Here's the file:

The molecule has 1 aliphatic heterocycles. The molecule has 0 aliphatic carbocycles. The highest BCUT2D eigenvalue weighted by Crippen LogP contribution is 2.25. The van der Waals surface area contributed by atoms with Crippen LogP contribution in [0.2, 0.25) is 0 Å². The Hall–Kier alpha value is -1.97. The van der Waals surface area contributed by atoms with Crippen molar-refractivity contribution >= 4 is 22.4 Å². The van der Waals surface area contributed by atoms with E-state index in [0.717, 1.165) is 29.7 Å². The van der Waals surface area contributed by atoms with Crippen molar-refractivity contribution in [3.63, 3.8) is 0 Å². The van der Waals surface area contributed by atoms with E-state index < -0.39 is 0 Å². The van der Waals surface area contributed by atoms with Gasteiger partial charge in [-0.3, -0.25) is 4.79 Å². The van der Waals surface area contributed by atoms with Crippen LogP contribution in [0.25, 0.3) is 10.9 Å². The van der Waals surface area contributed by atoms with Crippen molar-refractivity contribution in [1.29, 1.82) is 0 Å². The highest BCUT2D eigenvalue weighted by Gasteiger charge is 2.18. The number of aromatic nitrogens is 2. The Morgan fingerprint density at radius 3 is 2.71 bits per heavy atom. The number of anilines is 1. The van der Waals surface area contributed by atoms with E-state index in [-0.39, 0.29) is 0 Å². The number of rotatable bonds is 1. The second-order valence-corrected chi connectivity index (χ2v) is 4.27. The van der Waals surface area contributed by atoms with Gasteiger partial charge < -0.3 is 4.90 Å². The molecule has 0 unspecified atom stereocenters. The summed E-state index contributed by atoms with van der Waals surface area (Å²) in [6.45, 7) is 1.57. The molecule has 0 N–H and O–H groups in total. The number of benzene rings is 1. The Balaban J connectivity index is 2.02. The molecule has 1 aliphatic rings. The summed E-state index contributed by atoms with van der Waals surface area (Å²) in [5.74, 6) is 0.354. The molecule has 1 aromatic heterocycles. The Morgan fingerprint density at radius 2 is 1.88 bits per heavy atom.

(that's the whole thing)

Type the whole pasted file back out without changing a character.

The molecule has 1 aliphatic heterocycles. The molecule has 0 aliphatic carbocycles. The highest BCUT2D eigenvalue weighted by Crippen LogP contribution is 2.25. The van der Waals surface area contributed by atoms with Crippen LogP contribution in [0.2, 0.25) is 0 Å². The Hall–Kier alpha value is -1.97. The van der Waals surface area contributed by atoms with Crippen molar-refractivity contribution >= 4 is 22.4 Å². The van der Waals surface area contributed by atoms with E-state index in [0.717, 1.165) is 29.7 Å². The van der Waals surface area contributed by atoms with Crippen molar-refractivity contribution in [3.63, 3.8) is 0 Å². The van der Waals surface area contributed by atoms with E-state index < -0.39 is 0 Å². The van der Waals surface area contributed by atoms with Gasteiger partial charge in [-0.3, -0.25) is 4.79 Å². The van der Waals surface area contributed by atoms with Crippen LogP contribution in [0.25, 0.3) is 10.9 Å². The van der Waals surface area contributed by atoms with Crippen molar-refractivity contribution in [1.29, 1.82) is 0 Å². The highest BCUT2D eigenvalue weighted by Gasteiger charge is 2.18. The number of aromatic nitrogens is 2. The Morgan fingerprint density at radius 3 is 2.71 bits per heavy atom. The number of anilines is 1. The van der Waals surface area contributed by atoms with E-state index in [-0.39, 0.29) is 0 Å². The number of rotatable bonds is 1. The second-order valence-corrected chi connectivity index (χ2v) is 4.27. The van der Waals surface area contributed by atoms with Gasteiger partial charge < -0.3 is 4.90 Å². The molecule has 0 unspecified atom stereocenters. The summed E-state index contributed by atoms with van der Waals surface area (Å²) in [6.45, 7) is 1.57. The molecule has 0 N–H and O–H groups in total. The number of benzene rings is 1. The Balaban J connectivity index is 2.02. The molecule has 1 aliphatic rings. The summed E-state index contributed by atoms with van der Waals surface area (Å²) in [5.74, 6) is 0.354. The molecule has 1 aromatic heterocycles. The Morgan fingerprint density at radius 2 is 1.88 bits per heavy atom.